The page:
Malaysia: Temporary layoffs seen at 45,000
Malaysian companies look set to put around 45,000 workers on a temporary layoff or short time work over a two- to three-week period around the Chinese New Year so as to cut output, reported Reuters.
"During the period, the factories will be on holiday for two to three weeks and workers have been asked to take leave. Some are on paid leave, and some are on no-pay leave," Human Resources Minister S Subramaniam was quoted as saying in the Sun newspaper.
According to the latest official data, Malaysia's unemployment rate stands at 3.3 percent.
Malaysia is exposed to the global slowdown as it exports the equivalent of 100 percent of gross domestic product and many private sector economists now say that the country will fall into its first recession in eight years in 2009.
The government remains optimistic that the economy will grow 3.5 percent this year however.
The government has already launched a $2 billion stimulus package and leading economic thinktank Malaysian Institute of Economic Research (MIER), which last week cut its growth forecast for this year to 1.3 percent from 3.4 percent, said more would be needed.
It says that additional pump priming measures worth 7 billion ringgit ($1.96 billion) to 10 billion ringgit ($2.80 billion), could be announced by mid-2009.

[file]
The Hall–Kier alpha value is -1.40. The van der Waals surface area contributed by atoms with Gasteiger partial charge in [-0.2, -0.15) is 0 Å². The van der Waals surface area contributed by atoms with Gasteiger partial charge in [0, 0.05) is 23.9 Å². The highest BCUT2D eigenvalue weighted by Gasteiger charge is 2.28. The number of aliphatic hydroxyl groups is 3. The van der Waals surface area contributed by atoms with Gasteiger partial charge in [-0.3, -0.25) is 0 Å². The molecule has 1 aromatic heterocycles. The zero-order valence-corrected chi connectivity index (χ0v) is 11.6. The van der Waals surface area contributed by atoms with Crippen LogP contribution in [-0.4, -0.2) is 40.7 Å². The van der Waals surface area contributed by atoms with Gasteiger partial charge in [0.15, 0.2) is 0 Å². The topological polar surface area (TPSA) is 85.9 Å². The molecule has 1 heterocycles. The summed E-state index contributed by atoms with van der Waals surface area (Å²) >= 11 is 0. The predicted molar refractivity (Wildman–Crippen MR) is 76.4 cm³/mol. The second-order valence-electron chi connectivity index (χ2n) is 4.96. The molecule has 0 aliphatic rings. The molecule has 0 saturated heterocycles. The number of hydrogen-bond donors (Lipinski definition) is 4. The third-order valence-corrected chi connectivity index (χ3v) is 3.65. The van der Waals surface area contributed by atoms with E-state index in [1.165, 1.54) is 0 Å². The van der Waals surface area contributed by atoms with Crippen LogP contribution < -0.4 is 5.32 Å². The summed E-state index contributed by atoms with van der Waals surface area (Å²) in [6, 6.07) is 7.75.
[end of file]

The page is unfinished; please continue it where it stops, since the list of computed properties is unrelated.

However, another defeat for the government in a by-election at the weekend signalled that electors were becoming restive and the government needs to take swifter action on the economy, according to a report from TA Securities on Monday.
"On the economic front, the government pump-priming measures need to be expedited (to boost) domestic expansion to cushion the damaging impact of faltering exports growth on an open economy like ours," TA said.
"We are not only behind the curve in disbursing the allocation under the 9MP (ninth Malaysia Plan) but also the recently announced 7 billion Malaysian ringgit stimulus package," it said.
Letters that do not contain full contact information cannot be published.
Letters become the property of AseanAffairs and may be republished in any format.
They typically run 150 words or less and may be edited
submit your comment in the box below